When sleep becomes a struggle
Caring for a newborn might leave you so exhausted that you could fall asleep anytime, anywhere — but that's not always the case. If you have trouble falling asleep, make sure your environment is suited for sleep. Keep your bedroom dark, quiet and cool. Avoid nicotine, caffeine and alcohol late in the day or at night. Get regular physical activity — not too close to bedtime, if possible. Also, avoid stimulating light, such as from screens, and noise around bedtime.
Try not to agonize over falling asleep. If you're not nodding off within a reasonable amount of time, get up and do a quiet activity, such as reading, until you feel sleepy. Then try going back to bed.
If you think you have a sleep problem, talk to your doctor. Identifying and treating any underlying conditions can help you get the rest you need. Remember, taking good care of yourself — including getting adequate sleep — will help you take the best care of your baby.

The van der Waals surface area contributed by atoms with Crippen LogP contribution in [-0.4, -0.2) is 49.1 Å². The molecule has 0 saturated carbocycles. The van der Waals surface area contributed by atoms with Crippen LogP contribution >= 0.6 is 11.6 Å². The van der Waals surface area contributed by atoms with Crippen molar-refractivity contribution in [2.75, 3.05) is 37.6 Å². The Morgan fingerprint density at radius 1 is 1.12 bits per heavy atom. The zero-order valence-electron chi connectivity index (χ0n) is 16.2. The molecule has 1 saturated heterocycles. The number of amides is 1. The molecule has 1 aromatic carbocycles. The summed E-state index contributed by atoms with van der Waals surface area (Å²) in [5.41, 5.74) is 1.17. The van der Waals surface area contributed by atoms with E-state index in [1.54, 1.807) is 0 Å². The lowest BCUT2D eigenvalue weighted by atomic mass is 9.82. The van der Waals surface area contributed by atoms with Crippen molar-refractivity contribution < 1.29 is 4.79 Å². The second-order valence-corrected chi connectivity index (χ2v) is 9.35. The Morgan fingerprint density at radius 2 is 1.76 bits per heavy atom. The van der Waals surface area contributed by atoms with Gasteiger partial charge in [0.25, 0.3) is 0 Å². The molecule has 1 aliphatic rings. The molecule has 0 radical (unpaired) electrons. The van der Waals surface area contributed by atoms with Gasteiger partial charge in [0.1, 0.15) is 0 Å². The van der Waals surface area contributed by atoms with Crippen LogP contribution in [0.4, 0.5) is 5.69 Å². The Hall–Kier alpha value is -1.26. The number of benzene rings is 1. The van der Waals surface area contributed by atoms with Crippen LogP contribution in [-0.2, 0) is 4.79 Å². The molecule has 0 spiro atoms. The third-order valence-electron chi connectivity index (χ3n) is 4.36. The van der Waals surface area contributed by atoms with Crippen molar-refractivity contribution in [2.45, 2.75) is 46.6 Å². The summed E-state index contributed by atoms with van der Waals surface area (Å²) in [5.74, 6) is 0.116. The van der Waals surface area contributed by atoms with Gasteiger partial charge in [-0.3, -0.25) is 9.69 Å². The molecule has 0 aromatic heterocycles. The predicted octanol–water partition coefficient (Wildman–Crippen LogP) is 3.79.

Oct. 12, 2017
See more In-depth
- Berkowitz CD. Sleep: Normal patterns and common disorders. In: Berkowitz's Pediatrics: A Primary Care Approach. 5th ed. Elk Grove Village, Ill.: American Academy of Pediatrics; 2014.
- Shelov SP, et al. Caring for Your Baby and Young Child: Birth to Age 5. 6th ed. New York, N.Y.: Bantam Books; 2014.
- Insomnia. Womenshealth.gov. https://www.womenshealth.gov/a-z-topics/insomnia. Accessed Sept. 11, 2017.
- American Academy of Pediatrics Task Force on Sudden Infant Death Syndrome. SIDS and other sleep-related infant deaths: Updated 2016 recommendations for a safe infant sleeping environment. Pediatrics. 2016;138:1.